Imagine the musical Grease, mix in a few of the undead, and add a message about tolerance and the power of true love. The result is a quirky little show called Zombie Prom, which will be performed this November at Bishop Ireton High School.
Both wacky and touching, Zombie Prom is a little-known production that has never been staged in the Washington, D.C. area before. Set in the 1950s, it tells the story of an outcast teenage boy named Jonny, who dies heartbroken in a nuclear waste dump. The strength of his love for his classmate, Toffee, brings him back from the dead as a zombie. He then tries to convince his sweetheart to go to the school prom with him, even though he is a rapidly decaying corpse.
In preparation for the show, the cast members have all gone through intensive character development. They have done everything from writing out their characters’ life histories to deciding what foods their characters like. Peter LaClede, who performs the role of Jonny, says that his favorite aspect of his character is “his bad boy attitude, while being a good kid beneath it all.” Playing the part of Toffee, Karen O’Connell believes that she shares a great deal in common with her character. “She is in high school and has a lot of the same concerns as I do, like getting into college.”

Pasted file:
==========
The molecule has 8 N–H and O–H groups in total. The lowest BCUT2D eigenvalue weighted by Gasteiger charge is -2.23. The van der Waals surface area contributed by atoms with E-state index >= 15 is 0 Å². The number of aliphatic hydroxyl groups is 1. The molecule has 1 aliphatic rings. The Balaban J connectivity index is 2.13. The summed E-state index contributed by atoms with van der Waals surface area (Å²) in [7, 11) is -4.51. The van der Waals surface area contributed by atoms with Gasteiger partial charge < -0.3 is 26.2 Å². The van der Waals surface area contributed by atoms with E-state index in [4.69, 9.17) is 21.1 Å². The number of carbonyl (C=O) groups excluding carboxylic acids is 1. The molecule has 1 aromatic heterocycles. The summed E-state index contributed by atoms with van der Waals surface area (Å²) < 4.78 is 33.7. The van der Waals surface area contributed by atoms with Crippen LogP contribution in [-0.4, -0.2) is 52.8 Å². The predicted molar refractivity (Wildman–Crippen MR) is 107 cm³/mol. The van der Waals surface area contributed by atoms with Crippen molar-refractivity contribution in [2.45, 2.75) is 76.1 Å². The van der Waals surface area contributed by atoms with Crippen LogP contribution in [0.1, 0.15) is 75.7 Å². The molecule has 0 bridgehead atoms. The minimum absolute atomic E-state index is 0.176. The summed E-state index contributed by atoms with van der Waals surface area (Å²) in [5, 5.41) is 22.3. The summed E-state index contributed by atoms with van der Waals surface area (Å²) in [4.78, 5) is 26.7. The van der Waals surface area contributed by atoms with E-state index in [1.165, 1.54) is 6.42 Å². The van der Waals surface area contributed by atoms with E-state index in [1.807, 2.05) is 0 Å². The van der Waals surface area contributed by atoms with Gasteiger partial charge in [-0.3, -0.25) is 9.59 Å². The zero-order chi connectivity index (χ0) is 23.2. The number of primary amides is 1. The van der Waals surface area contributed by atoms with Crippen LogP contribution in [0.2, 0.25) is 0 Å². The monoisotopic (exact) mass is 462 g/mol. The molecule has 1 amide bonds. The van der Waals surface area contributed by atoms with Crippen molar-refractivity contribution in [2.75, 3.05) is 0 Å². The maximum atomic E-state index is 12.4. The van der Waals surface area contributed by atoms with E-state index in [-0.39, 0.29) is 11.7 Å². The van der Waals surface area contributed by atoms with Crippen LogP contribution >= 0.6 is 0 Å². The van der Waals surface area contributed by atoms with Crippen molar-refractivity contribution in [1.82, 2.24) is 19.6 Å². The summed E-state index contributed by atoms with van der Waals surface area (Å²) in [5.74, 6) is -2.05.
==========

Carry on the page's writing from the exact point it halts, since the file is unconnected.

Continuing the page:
The complicated musical numbers of this almost entirely sung-through musical have also required lots of hard work on the part of the cast. Although the music may be difficult to learn, Daniel Boos, performing the role of Joey, hopes that the audience will appreciate the dedication that the cast has poured into perfecting their songs.
The stage crew is also busy getting ready for Zombie Prom. The set will employ a multipurpose back wall that will be variously embellished to suggest different locations within a 1950s high school. Notable features will include a painted skyline of nuclear power plant funnels to signify the nuclear city in which the school is located, and motorized turn tables will be used to rotate pieces of the set. The costumes will also reflect 1950s fashion. According to costume and makeup designer Cosima Storz, “One of the most challenging parts of the show is the makeup for the character Jonny. The character undergoes a fast change from his normal self to his zombie self. It all has to be done in a limited amount of time, and he has a lot of makeup that has to be put on.”
Zombie Prom is guaranteed to have something for everyone. Students can relate to the teenage characters as they try to deal with life and love. On the other hand, parents will probably get a kick out of the nostalgic feel of this show and its music.